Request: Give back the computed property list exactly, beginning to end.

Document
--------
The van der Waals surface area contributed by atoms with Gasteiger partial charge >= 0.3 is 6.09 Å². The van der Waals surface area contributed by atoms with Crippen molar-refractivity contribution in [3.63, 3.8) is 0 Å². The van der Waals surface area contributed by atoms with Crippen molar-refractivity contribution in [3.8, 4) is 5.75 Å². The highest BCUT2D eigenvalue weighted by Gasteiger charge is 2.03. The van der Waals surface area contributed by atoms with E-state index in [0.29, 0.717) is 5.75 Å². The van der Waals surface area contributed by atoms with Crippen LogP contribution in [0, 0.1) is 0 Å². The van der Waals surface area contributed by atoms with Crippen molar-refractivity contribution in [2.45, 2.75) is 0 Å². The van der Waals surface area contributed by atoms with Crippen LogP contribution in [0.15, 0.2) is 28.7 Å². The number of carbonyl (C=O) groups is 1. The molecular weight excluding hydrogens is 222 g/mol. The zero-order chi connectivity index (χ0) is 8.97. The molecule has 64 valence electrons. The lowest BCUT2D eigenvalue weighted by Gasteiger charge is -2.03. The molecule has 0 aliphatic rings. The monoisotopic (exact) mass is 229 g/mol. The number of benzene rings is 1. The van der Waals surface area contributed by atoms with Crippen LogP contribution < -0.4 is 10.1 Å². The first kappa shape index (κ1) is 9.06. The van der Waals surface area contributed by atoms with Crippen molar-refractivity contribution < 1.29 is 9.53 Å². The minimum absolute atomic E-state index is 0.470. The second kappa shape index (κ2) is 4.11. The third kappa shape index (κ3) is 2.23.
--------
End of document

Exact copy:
The van der Waals surface area contributed by atoms with Gasteiger partial charge >= 0.3 is 6.09 Å². The van der Waals surface area contributed by atoms with Crippen molar-refractivity contribution in [3.63, 3.8) is 0 Å². The van der Waals surface area contributed by atoms with Crippen molar-refractivity contribution in [3.8, 4) is 5.75 Å². The highest BCUT2D eigenvalue weighted by Gasteiger charge is 2.03. The van der Waals surface area contributed by atoms with E-state index in [0.29, 0.717) is 5.75 Å². The van der Waals surface area contributed by atoms with Crippen LogP contribution in [0, 0.1) is 0 Å². The van der Waals surface area contributed by atoms with Crippen molar-refractivity contribution in [2.45, 2.75) is 0 Å². The van der Waals surface area contributed by atoms with Crippen LogP contribution in [0.15, 0.2) is 28.7 Å². The number of carbonyl (C=O) groups is 1. The molecular weight excluding hydrogens is 222 g/mol. The zero-order chi connectivity index (χ0) is 8.97. The molecule has 64 valence electrons. The lowest BCUT2D eigenvalue weighted by Gasteiger charge is -2.03. The molecule has 0 aliphatic rings. The monoisotopic (exact) mass is 229 g/mol. The number of benzene rings is 1. The van der Waals surface area contributed by atoms with Crippen LogP contribution < -0.4 is 10.1 Å². The first kappa shape index (κ1) is 9.06. The van der Waals surface area contributed by atoms with Crippen molar-refractivity contribution < 1.29 is 9.53 Å². The minimum absolute atomic E-state index is 0.470. The second kappa shape index (κ2) is 4.11. The third kappa shape index (κ3) is 2.23.